Dixies get back in the saddle

By Emily Yahr

First US shows since dramatic flame-out an acid-test of fans’ memories, writes Emily Yahr.
The Dixie Chicks haven't toned down their politics.
The Dixie Chicks haven't toned down their politics.

The Dixie Chicks, one of the highest-selling female bands in music history, are back in business.

Their first concert in a decade is in Cincinnati in front of thousands of fans. It's a significant moment for the Texas trio, as it marks the first time in 10 years they'll headline a tour in America.

After everything that happened with the polarising group, who would have ever thought they would return?

With major success in the late 1990s and early 2000s, the Dixie Chicks became one of the highest-selling female bands in history with albums from Wide Open Spaces to Home. Then everything imploded in March 2003 when lead singer Natalie Maines uttered her famous statement about President George W. Bush during a show in Britain, close to the invasion of Iraq: "We do not want this war, this violence, and we're ashamed that the president of the United States is from Texas."

Country music fans reacted with horror - the Dixie Chicks were soon dropped from country radio and their hit single at the time, Travelin' Soldier, plummeted from the top of the charts.

As shown in the documentary Shut Up and Sing about the aftermath of the controversy, one country station invited people to trash their Dixie Chicks CDs; another scene showed a bulldozer crushing a huge pile of albums. The group lost sponsorship deals and ticket sales, and were vilified on the internet and by some fellow Nashville stars. Not to mention receiving death threats.

In the midst of it all, the group released one more album, the fiery, unapologetic Taking the Long Way, and went on another tour in 2006 - some dates had to be scrapped because of lack of sales. The tour wrapped in Dallas in December 2006; a couple of months later, Taking the Long Way won a bunch of Grammy Awards. After that, it appeared the Dixie Chicks were done.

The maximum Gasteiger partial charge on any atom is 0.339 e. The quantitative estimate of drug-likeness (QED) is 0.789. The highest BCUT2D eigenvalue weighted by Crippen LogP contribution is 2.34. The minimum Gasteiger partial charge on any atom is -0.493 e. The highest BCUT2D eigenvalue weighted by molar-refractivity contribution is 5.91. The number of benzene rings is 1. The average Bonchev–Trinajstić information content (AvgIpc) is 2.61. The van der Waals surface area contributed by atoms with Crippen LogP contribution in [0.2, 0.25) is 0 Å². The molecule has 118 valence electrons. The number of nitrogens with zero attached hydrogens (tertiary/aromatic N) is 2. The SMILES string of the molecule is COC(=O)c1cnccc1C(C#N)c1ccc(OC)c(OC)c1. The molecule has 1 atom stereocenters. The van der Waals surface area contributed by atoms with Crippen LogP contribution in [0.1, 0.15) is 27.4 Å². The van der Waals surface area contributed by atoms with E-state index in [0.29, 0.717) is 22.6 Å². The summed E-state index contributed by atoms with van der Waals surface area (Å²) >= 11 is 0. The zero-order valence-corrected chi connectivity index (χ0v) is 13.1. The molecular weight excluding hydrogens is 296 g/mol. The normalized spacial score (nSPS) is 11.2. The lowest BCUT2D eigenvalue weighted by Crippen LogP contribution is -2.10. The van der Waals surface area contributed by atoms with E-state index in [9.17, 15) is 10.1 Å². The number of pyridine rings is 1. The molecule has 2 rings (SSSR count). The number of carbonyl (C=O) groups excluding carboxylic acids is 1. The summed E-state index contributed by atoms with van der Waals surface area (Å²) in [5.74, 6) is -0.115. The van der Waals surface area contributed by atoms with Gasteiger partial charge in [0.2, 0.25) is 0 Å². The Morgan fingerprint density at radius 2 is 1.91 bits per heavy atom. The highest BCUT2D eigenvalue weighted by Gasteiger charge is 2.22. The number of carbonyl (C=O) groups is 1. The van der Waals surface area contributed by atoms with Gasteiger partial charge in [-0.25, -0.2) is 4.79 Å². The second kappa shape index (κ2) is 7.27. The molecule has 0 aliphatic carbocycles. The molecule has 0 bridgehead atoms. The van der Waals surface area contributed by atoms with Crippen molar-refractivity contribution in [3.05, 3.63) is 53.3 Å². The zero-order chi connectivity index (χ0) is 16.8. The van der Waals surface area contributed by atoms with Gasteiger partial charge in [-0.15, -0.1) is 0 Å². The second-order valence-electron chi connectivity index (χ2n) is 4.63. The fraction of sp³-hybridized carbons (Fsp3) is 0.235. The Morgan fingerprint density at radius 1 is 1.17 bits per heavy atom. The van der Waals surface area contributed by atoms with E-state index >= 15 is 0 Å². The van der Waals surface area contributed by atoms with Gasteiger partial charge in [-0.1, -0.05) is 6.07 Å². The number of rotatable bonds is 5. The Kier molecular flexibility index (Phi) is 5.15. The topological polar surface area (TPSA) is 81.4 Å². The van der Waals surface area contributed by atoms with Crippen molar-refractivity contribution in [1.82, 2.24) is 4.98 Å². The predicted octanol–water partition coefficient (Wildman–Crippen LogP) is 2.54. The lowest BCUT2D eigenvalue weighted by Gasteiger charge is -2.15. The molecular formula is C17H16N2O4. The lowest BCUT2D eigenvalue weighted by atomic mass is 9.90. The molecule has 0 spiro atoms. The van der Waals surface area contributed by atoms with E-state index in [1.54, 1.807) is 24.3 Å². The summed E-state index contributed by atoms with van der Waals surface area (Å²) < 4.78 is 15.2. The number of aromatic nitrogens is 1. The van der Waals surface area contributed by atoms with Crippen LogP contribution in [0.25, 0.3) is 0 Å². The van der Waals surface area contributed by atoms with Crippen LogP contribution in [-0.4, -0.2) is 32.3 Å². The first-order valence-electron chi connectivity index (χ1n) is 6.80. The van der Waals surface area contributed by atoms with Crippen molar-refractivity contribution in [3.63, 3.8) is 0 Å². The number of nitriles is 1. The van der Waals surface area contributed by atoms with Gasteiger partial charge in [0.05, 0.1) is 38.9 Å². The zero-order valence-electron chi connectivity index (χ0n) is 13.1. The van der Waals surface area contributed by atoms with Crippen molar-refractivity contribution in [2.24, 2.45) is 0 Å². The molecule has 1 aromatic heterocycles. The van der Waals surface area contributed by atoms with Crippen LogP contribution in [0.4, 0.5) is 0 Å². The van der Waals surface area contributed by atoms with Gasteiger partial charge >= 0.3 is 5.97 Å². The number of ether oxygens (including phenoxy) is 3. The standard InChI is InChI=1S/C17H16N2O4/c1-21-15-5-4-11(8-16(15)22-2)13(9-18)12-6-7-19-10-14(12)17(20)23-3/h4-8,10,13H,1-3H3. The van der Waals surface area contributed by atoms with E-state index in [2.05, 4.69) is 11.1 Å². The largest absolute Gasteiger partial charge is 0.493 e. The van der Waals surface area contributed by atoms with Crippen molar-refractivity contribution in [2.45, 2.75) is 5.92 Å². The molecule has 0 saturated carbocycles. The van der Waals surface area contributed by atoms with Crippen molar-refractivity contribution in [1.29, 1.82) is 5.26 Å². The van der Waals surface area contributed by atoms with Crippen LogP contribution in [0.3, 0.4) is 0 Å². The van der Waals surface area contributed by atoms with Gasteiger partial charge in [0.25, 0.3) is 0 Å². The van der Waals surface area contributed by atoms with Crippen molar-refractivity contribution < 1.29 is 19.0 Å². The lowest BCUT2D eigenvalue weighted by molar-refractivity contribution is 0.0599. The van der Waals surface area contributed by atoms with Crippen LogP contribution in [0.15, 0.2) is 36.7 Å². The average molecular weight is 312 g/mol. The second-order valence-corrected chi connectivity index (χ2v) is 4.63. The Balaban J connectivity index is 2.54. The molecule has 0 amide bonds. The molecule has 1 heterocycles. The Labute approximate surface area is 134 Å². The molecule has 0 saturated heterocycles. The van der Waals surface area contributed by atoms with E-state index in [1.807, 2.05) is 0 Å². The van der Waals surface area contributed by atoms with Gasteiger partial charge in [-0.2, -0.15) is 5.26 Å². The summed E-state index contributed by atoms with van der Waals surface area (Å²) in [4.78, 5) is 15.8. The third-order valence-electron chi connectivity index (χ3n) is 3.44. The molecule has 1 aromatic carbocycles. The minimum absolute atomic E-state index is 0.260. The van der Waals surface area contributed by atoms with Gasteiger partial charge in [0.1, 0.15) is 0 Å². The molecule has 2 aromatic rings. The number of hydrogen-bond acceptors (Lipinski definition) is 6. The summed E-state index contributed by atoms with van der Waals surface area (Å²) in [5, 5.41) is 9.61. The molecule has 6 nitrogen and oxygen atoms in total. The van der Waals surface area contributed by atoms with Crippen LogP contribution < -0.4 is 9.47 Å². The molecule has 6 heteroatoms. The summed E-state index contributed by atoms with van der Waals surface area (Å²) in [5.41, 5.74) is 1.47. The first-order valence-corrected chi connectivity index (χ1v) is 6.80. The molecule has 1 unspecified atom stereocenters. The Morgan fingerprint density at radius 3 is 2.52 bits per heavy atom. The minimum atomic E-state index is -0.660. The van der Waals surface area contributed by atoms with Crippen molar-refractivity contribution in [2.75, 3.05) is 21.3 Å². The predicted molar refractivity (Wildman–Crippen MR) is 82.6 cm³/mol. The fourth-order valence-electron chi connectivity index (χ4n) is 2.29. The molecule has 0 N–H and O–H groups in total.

Until now. In the last decade, the trio tried out some new projects, as Maines recorded a rock album and sisters Emily Robison and Martie Maguire formed a bluegrass duo called the Courtyard Hounds. A few quick European tours as the Dixie Chicks and scattered dates opening for the Eagles in America aside, this is the first time they'll attempt a headlining tour (titled DCX MMXVI World Tour) in the United States since the fallout.

The question remains: How will it go when they return to the country where they're still considered polarising? While the Cincinnati opening-night tour stop is sold out, tickets are still readily available for some shows in other areas. So much time has passed, but when you say "Dixie Chicks" in America, people still vividly remember the controversy.

"What sucks is where people's opinions used to be a truer opinion about our music, now it feels tainted," Maines recently told the Oakland Press. "If someone hates it, it's probably because they hate me politically. So the judgment of it just isn't as honest and pure as it used to be."

On their recent European leg of the tour, the crowds were thrilled to see them.

And no, in case you're wondering, they're still not afraid of speaking up about politics.

On a screen during the European shows, there were caricatures of all this year's presidential hopefuls when the group played Ready to Run.

And during their famed hit Goodbye Earl (about two women who poison a physically abusive man), the screen showed a picture of abusive men throughout history - and an image of Donald Trump with devil horns.

- Washington Post

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